This is an ongoing interactive installation that uses Artificial Intelligence and data to both explore issues in Black Critical Thought, in particular “social death” associated with Black experiences and its reproduction in Algorithms and to use art to humanize Black trauma and experiences. This installation seeks to explore restorative justice as a missing component in our discussion of ethics.
In parts of the African continent, textiles are used to bury the dead wrapping them in dignity. It’s a promise of life, reunion, and continuation.
The Asante use red and black as funeral colors that express deep mourning. In Kongo cosmography life is represented as four moments (four discs at the end of each corner of a rectangle) between the interconnected twinned worlds of the living and the living dead. Amongst Nguni diviners, red and black are colors used by diviners in communication with the ancestral world.
This installation explores restorative justice by exploring African spiritual conceptions of continuity, harmony between the community members living and dead, and restoration as a sacred duty. It uses the names of ~92,000 once enslaved Africans to generate a unique number for each name and each unique number is used in a series of mathematical functions to generate art in the form of African funeral and spiritual cosmology. It wraps the departed ancestors in Sub-Saharan African motifs from West, Central and Southern Africa.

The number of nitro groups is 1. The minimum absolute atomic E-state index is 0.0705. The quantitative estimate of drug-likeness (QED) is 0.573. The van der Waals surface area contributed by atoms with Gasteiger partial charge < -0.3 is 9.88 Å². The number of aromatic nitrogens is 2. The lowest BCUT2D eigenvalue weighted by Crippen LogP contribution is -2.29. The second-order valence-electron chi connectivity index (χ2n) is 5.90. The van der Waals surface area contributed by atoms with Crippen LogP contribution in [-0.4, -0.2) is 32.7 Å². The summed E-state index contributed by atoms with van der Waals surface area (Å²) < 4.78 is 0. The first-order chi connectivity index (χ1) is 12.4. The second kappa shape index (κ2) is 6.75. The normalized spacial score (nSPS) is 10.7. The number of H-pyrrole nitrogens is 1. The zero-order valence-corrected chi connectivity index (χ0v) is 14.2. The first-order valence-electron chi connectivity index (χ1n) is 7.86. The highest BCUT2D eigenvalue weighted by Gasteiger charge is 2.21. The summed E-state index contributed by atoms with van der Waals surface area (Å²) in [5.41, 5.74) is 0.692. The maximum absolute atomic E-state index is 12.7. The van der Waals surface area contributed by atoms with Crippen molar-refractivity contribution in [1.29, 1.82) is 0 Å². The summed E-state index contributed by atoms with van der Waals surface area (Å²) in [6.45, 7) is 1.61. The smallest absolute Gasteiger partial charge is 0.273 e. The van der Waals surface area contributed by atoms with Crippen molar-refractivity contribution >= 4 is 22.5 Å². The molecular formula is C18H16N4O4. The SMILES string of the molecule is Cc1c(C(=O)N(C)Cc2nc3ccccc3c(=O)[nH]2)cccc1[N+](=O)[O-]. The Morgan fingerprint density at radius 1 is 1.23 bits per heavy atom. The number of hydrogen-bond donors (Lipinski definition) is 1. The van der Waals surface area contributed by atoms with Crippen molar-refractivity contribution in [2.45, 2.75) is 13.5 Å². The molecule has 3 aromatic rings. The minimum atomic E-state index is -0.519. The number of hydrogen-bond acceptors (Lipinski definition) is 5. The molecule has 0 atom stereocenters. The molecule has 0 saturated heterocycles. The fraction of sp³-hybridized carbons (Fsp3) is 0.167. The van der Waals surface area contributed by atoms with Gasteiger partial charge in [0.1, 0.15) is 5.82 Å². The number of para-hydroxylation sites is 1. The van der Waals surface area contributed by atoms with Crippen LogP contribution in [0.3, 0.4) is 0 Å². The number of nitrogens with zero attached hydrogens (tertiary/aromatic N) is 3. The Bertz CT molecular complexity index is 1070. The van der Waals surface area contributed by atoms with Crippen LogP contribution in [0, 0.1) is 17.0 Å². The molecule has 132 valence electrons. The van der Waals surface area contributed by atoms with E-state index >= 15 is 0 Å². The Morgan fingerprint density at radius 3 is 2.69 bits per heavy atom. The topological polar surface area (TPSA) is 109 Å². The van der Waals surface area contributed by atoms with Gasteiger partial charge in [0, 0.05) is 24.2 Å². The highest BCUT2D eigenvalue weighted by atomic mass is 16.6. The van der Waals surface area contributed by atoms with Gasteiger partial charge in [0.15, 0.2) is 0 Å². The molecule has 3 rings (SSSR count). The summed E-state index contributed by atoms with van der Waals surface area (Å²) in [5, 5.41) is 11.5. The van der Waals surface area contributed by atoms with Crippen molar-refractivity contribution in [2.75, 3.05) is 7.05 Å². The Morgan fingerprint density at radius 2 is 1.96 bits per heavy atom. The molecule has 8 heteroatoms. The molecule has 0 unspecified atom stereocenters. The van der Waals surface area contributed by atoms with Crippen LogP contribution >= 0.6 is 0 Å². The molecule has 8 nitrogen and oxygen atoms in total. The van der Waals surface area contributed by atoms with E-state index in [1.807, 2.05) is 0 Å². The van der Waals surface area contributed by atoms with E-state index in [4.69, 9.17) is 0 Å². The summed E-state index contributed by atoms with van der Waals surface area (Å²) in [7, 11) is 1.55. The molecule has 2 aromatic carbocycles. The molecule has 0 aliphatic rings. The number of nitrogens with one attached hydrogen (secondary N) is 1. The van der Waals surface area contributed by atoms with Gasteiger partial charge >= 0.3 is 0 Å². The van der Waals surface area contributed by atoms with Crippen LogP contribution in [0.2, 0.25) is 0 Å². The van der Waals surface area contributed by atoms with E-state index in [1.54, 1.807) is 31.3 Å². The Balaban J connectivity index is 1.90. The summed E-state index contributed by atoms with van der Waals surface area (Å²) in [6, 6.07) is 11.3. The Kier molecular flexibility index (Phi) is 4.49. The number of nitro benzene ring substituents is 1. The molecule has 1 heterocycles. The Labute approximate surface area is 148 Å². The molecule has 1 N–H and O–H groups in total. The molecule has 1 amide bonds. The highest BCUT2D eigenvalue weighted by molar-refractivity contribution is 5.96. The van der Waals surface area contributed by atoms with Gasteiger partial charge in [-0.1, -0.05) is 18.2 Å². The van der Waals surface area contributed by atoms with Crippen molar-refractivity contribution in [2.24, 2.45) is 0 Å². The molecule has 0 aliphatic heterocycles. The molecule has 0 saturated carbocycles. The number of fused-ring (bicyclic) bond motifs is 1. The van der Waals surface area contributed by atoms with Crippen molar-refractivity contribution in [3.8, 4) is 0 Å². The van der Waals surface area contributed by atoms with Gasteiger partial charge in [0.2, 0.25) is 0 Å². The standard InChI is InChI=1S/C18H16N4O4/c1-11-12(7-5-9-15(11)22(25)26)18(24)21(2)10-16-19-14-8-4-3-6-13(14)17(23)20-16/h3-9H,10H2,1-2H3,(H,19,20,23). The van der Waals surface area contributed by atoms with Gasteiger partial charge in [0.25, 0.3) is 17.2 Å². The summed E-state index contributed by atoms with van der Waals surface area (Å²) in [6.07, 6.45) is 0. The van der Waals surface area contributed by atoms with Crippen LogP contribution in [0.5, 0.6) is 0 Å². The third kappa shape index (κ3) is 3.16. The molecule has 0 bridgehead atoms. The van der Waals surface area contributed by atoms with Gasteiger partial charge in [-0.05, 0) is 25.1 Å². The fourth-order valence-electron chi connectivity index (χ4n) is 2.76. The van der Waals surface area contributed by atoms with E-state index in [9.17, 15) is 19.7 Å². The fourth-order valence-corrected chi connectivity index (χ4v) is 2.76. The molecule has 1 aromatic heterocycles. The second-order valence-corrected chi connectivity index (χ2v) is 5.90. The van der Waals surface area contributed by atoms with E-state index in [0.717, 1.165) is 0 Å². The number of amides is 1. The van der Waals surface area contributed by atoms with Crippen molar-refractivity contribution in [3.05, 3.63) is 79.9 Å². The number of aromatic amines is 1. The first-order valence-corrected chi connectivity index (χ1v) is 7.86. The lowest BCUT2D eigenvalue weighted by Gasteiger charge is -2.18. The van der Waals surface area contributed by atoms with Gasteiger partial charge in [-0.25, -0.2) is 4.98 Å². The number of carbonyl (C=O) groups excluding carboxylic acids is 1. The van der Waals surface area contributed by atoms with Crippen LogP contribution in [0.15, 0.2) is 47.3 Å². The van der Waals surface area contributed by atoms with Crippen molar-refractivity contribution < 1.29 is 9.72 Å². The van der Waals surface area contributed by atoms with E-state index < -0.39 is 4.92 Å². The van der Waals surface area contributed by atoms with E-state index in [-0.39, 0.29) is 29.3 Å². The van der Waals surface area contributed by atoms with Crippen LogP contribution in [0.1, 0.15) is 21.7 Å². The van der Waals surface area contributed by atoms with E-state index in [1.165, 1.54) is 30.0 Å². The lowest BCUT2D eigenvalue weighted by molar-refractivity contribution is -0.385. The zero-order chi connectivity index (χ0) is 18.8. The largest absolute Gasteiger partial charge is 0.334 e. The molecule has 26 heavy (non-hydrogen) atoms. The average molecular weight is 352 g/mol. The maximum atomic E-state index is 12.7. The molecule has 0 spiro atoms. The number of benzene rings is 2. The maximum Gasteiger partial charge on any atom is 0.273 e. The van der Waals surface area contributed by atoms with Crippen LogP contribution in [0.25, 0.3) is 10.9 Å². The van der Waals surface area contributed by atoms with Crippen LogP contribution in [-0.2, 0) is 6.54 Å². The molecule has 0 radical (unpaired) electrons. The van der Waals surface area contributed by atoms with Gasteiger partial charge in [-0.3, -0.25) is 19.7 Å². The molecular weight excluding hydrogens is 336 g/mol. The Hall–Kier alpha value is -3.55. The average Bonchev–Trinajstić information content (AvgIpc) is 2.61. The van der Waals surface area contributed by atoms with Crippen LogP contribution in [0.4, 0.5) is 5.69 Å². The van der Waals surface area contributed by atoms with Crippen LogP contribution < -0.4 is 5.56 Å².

Each pixel of the canvas is described mathematically and generated in parallel.
To the ancestors and missing community members. A promise of continuity and reunion. Dignity restored. In African thought life extends beyond this immediate world. It is a constant communion with the living, the living dead and both worlds. The ancestors are important in life’s relationship and a oneness exists between their world and ours. To honor them is to honor ourselves. Ubuntu is a philosophy infinitely extending to both the twinned and interconnected worlds of the living and the dead.